Certainly, the government would have to provide "just compensation" for the stolen property, just as it pays its military slaves a token wage. But the assumption here is that all property -- including our individual lives -- belongs to the state, and that we enjoy the use of our property and the ability to direct our own lives only by the grace of the state.
No, he doesn't belong to the state: Justus Samuel Grigg, born on February 3, 2009. (Click to enlarge.)
Even as they enlarge upon the horrors -- whether real, exaggerated, or fabricated -- of "Islamofascism" in distant lands, Blankley and his fellow Draft-Nappers are diligently working to impose totalitarianism here at home.
No scimitar-wielding Mohammedan has materialized on my doorstep to demand that I surrender my children as a "blood tax" demanded by the state. I know what variety of greeting I would give such a personage were he to appear. The same is true for any functionary of any government who would presume to claim my children as the property of the official gang that employs him.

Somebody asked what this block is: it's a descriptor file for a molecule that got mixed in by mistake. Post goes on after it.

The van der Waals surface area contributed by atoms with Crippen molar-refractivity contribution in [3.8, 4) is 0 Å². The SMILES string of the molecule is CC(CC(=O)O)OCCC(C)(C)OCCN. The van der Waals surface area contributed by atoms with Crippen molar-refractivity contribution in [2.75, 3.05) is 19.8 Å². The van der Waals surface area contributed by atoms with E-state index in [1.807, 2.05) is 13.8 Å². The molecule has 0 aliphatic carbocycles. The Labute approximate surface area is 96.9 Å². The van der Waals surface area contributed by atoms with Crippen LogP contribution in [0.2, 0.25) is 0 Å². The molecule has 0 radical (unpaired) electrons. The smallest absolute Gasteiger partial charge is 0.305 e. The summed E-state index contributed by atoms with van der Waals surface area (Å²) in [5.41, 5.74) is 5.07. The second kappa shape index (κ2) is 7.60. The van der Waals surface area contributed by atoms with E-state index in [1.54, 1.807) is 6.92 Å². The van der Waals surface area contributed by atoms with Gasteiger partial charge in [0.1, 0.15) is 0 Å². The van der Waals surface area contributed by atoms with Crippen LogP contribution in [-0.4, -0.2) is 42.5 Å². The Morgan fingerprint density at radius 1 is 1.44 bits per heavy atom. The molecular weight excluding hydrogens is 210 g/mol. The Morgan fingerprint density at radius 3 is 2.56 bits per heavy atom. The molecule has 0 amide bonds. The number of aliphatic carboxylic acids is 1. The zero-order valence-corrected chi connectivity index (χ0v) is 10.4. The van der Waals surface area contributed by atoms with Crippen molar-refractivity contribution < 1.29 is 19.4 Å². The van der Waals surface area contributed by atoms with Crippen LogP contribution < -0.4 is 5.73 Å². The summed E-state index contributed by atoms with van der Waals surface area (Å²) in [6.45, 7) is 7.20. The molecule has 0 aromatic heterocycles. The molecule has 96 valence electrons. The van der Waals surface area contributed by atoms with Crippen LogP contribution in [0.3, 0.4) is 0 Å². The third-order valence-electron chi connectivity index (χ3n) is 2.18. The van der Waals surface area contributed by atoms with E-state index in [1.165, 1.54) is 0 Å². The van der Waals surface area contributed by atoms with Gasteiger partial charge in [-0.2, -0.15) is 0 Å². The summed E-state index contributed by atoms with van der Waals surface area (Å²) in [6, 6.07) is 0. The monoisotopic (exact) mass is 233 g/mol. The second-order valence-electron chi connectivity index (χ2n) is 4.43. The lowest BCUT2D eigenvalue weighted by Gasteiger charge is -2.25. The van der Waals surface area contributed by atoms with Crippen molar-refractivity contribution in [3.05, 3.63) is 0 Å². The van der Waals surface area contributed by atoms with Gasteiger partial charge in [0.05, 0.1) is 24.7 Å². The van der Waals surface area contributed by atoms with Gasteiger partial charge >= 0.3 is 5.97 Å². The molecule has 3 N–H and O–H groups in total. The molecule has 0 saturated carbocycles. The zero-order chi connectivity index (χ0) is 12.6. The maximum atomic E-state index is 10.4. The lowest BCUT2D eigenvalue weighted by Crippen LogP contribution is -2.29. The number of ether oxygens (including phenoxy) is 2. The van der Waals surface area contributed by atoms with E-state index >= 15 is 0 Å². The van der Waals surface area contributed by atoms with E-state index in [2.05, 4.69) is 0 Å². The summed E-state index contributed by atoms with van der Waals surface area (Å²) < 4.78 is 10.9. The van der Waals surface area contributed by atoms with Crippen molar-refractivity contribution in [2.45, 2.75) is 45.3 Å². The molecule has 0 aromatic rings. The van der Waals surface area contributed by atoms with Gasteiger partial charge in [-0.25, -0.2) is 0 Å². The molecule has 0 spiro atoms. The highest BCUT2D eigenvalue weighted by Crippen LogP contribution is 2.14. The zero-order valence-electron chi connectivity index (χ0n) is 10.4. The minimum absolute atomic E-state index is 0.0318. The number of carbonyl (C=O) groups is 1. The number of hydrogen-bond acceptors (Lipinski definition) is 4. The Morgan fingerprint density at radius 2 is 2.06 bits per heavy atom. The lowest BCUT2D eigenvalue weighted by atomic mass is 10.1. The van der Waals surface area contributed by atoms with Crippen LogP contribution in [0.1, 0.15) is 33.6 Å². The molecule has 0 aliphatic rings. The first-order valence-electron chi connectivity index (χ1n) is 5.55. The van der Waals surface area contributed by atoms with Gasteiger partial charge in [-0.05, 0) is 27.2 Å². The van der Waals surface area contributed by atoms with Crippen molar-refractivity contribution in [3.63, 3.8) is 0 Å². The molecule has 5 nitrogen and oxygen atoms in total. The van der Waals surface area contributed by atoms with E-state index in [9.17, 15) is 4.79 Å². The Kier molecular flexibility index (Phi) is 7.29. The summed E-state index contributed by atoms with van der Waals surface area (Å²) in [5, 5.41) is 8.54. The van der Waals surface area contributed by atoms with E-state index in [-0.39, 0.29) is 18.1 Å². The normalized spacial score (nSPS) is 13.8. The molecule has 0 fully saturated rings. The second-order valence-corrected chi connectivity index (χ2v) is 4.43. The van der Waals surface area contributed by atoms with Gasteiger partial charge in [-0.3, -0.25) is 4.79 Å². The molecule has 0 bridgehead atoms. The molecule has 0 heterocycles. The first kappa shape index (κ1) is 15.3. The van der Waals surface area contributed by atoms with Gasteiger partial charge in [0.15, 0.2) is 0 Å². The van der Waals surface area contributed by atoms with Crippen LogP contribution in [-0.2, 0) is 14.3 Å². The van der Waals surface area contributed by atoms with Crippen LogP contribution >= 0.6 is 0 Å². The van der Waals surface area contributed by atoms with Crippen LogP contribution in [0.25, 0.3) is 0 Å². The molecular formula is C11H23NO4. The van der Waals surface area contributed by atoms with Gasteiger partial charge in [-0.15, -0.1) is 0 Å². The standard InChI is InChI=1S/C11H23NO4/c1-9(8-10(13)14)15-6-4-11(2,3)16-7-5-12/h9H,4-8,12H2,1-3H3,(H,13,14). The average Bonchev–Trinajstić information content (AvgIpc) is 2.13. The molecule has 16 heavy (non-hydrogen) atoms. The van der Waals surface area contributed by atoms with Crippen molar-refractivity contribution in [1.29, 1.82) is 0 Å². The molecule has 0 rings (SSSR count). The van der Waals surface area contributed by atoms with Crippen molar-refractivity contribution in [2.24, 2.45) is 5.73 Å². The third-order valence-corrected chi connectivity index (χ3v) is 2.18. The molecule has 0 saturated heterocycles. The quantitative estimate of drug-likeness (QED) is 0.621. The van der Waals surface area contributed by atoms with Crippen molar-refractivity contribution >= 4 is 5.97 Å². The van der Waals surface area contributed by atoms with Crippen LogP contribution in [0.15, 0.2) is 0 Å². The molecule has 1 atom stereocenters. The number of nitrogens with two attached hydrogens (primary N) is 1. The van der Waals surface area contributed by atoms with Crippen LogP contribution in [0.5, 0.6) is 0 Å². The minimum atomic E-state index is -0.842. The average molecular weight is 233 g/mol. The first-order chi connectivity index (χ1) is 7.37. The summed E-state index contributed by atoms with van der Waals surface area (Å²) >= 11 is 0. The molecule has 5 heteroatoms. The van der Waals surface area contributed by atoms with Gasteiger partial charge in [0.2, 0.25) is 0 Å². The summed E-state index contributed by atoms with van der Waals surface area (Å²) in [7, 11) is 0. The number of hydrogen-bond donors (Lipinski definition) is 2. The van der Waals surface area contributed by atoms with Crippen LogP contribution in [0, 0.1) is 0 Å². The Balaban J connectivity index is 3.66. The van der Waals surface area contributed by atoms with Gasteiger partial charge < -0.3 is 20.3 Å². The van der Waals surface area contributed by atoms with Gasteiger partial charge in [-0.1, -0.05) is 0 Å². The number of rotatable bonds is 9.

Music Video Extra
"Military Man" by Gary Moore and the immortal Phil Lynott -- not, alas, by Thin Lizzy, as mistakenly reported in the title. This was the last live performance by the irreplaceable Mr. Lynott before he died, at age 36, of his own foolish and self-destructive drug addiction.
This is a particularly fierce rendition of the song, which could serve as a soundtrack to a reading of Smedley Butler's tract "War Is A Racket."
*In my original version I mistakenly referred to a "British" referendum on conscription during WWI. I regret the error, and appreciate the correction from commenter Cindy Williams.
On sale now!
Dum spiro, pugno!